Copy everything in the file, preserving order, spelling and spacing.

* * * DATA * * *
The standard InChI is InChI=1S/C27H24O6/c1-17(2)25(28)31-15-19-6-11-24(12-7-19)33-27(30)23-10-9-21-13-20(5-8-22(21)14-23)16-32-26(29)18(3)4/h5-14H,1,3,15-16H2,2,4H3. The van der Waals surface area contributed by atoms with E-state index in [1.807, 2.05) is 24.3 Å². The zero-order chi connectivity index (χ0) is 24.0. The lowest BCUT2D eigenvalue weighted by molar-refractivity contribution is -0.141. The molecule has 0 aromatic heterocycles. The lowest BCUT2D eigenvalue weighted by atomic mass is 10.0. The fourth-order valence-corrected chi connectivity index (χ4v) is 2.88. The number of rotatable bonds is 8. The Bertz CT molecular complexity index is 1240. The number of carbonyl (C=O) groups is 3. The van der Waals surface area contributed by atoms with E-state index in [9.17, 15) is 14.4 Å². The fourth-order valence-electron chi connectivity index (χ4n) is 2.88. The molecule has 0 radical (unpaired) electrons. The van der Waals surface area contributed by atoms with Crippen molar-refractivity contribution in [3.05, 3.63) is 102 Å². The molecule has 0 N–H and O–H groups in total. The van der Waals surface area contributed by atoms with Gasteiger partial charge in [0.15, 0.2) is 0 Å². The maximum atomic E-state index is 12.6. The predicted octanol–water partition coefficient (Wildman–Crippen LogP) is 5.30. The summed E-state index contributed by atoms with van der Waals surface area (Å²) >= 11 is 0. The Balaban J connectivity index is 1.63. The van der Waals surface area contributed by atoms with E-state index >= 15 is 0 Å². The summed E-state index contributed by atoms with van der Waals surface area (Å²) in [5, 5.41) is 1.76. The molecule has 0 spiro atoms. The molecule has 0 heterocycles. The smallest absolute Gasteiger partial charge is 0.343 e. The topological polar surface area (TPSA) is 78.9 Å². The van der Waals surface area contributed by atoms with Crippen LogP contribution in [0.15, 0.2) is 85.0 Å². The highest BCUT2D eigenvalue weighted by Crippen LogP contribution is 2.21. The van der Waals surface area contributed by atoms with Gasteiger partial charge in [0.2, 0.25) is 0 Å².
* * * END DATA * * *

The standard InChI is InChI=1S/C27H24O6/c1-17(2)25(28)31-15-19-6-11-24(12-7-19)33-27(30)23-10-9-21-13-20(5-8-22(21)14-23)16-32-26(29)18(3)4/h5-14H,1,3,15-16H2,2,4H3. The van der Waals surface area contributed by atoms with E-state index in [1.807, 2.05) is 24.3 Å². The zero-order chi connectivity index (χ0) is 24.0. The lowest BCUT2D eigenvalue weighted by molar-refractivity contribution is -0.141. The molecule has 0 aromatic heterocycles. The lowest BCUT2D eigenvalue weighted by atomic mass is 10.0. The fourth-order valence-corrected chi connectivity index (χ4v) is 2.88. The number of rotatable bonds is 8. The Bertz CT molecular complexity index is 1240. The number of carbonyl (C=O) groups is 3. The van der Waals surface area contributed by atoms with E-state index in [9.17, 15) is 14.4 Å². The fourth-order valence-electron chi connectivity index (χ4n) is 2.88. The molecule has 0 radical (unpaired) electrons. The van der Waals surface area contributed by atoms with Crippen molar-refractivity contribution in [3.05, 3.63) is 102 Å². The molecule has 0 N–H and O–H groups in total. The van der Waals surface area contributed by atoms with Gasteiger partial charge in [0.15, 0.2) is 0 Å². The maximum atomic E-state index is 12.6. The predicted octanol–water partition coefficient (Wildman–Crippen LogP) is 5.30. The summed E-state index contributed by atoms with van der Waals surface area (Å²) >= 11 is 0. The Balaban J connectivity index is 1.63. The van der Waals surface area contributed by atoms with E-state index >= 15 is 0 Å². The summed E-state index contributed by atoms with van der Waals surface area (Å²) in [5, 5.41) is 1.76. The molecule has 0 spiro atoms. The molecule has 0 heterocycles. The smallest absolute Gasteiger partial charge is 0.343 e. The topological polar surface area (TPSA) is 78.9 Å². The van der Waals surface area contributed by atoms with Crippen LogP contribution in [0.15, 0.2) is 85.0 Å². The highest BCUT2D eigenvalue weighted by Crippen LogP contribution is 2.21. The van der Waals surface area contributed by atoms with Gasteiger partial charge in [0.2, 0.25) is 0 Å².